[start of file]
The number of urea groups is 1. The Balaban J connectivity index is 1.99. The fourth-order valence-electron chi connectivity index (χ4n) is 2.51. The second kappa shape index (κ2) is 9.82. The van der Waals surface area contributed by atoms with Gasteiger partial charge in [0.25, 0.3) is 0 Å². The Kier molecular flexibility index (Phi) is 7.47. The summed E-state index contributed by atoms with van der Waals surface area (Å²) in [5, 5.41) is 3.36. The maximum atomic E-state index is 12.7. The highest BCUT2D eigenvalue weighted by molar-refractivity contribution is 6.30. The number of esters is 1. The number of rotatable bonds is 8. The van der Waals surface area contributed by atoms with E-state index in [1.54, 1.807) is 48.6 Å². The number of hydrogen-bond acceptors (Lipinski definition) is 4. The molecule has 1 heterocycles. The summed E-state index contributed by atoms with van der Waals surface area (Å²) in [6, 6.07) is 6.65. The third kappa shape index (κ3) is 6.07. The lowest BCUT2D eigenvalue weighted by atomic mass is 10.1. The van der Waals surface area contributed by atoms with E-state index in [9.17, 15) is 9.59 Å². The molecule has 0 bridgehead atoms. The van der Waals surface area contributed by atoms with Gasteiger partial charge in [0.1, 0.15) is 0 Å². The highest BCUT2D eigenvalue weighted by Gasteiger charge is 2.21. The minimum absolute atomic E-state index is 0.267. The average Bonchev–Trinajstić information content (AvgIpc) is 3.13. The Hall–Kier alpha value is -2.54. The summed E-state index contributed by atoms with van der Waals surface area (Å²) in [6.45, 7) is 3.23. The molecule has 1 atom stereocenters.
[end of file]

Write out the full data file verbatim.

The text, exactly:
The number of urea groups is 1. The Balaban J connectivity index is 1.99. The fourth-order valence-electron chi connectivity index (χ4n) is 2.51. The second kappa shape index (κ2) is 9.82. The van der Waals surface area contributed by atoms with Gasteiger partial charge in [0.25, 0.3) is 0 Å². The Kier molecular flexibility index (Phi) is 7.47. The summed E-state index contributed by atoms with van der Waals surface area (Å²) in [5, 5.41) is 3.36. The maximum atomic E-state index is 12.7. The highest BCUT2D eigenvalue weighted by molar-refractivity contribution is 6.30. The number of esters is 1. The number of rotatable bonds is 8. The van der Waals surface area contributed by atoms with E-state index in [1.54, 1.807) is 48.6 Å². The number of hydrogen-bond acceptors (Lipinski definition) is 4. The molecule has 1 heterocycles. The summed E-state index contributed by atoms with van der Waals surface area (Å²) in [6, 6.07) is 6.65. The third kappa shape index (κ3) is 6.07. The lowest BCUT2D eigenvalue weighted by atomic mass is 10.1. The van der Waals surface area contributed by atoms with E-state index in [9.17, 15) is 9.59 Å². The molecule has 0 bridgehead atoms. The van der Waals surface area contributed by atoms with Gasteiger partial charge in [0.1, 0.15) is 0 Å². The highest BCUT2D eigenvalue weighted by Gasteiger charge is 2.21. The minimum absolute atomic E-state index is 0.267. The average Bonchev–Trinajstić information content (AvgIpc) is 3.13. The Hall–Kier alpha value is -2.54. The summed E-state index contributed by atoms with van der Waals surface area (Å²) in [6.45, 7) is 3.23. The molecule has 1 atom stereocenters.